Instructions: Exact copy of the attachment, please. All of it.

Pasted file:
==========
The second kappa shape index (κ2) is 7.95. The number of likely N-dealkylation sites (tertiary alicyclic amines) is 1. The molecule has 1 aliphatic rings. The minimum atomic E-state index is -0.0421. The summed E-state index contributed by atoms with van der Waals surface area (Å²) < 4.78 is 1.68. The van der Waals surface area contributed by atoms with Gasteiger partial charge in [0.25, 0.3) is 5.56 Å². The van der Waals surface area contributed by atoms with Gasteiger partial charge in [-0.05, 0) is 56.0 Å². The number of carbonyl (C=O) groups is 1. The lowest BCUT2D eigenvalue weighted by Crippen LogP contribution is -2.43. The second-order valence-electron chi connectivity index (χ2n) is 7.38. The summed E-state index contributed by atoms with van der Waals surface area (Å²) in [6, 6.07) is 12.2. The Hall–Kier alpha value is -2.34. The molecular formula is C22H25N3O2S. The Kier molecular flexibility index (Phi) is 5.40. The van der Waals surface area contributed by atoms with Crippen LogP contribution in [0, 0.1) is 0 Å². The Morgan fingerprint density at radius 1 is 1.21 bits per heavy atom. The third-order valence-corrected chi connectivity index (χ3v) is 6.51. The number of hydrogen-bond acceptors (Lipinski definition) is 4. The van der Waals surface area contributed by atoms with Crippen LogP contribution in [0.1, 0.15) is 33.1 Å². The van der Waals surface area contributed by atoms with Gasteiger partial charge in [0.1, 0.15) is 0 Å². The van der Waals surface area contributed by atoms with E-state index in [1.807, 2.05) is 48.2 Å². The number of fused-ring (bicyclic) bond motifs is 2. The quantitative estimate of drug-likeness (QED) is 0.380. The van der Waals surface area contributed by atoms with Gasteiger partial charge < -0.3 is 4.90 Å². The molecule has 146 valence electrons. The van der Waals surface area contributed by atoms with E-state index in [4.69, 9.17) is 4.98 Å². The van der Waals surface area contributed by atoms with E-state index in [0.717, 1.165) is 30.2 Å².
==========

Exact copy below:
The second kappa shape index (κ2) is 7.95. The number of likely N-dealkylation sites (tertiary alicyclic amines) is 1. The molecule has 1 aliphatic rings. The minimum atomic E-state index is -0.0421. The summed E-state index contributed by atoms with van der Waals surface area (Å²) < 4.78 is 1.68. The van der Waals surface area contributed by atoms with Gasteiger partial charge in [0.25, 0.3) is 5.56 Å². The van der Waals surface area contributed by atoms with Gasteiger partial charge in [-0.05, 0) is 56.0 Å². The number of carbonyl (C=O) groups is 1. The lowest BCUT2D eigenvalue weighted by Crippen LogP contribution is -2.43. The second-order valence-electron chi connectivity index (χ2n) is 7.38. The summed E-state index contributed by atoms with van der Waals surface area (Å²) in [6, 6.07) is 12.2. The Hall–Kier alpha value is -2.34. The molecular formula is C22H25N3O2S. The Kier molecular flexibility index (Phi) is 5.40. The van der Waals surface area contributed by atoms with Crippen LogP contribution in [0, 0.1) is 0 Å². The Morgan fingerprint density at radius 1 is 1.21 bits per heavy atom. The third-order valence-corrected chi connectivity index (χ3v) is 6.51. The number of hydrogen-bond acceptors (Lipinski definition) is 4. The van der Waals surface area contributed by atoms with Crippen LogP contribution in [0.1, 0.15) is 33.1 Å². The van der Waals surface area contributed by atoms with Gasteiger partial charge in [0.1, 0.15) is 0 Å². The van der Waals surface area contributed by atoms with E-state index in [1.807, 2.05) is 48.2 Å². The number of fused-ring (bicyclic) bond motifs is 2. The quantitative estimate of drug-likeness (QED) is 0.380. The van der Waals surface area contributed by atoms with Gasteiger partial charge < -0.3 is 4.90 Å². The molecule has 146 valence electrons. The van der Waals surface area contributed by atoms with E-state index in [4.69, 9.17) is 4.98 Å². The van der Waals surface area contributed by atoms with E-state index in [0.717, 1.165) is 30.2 Å².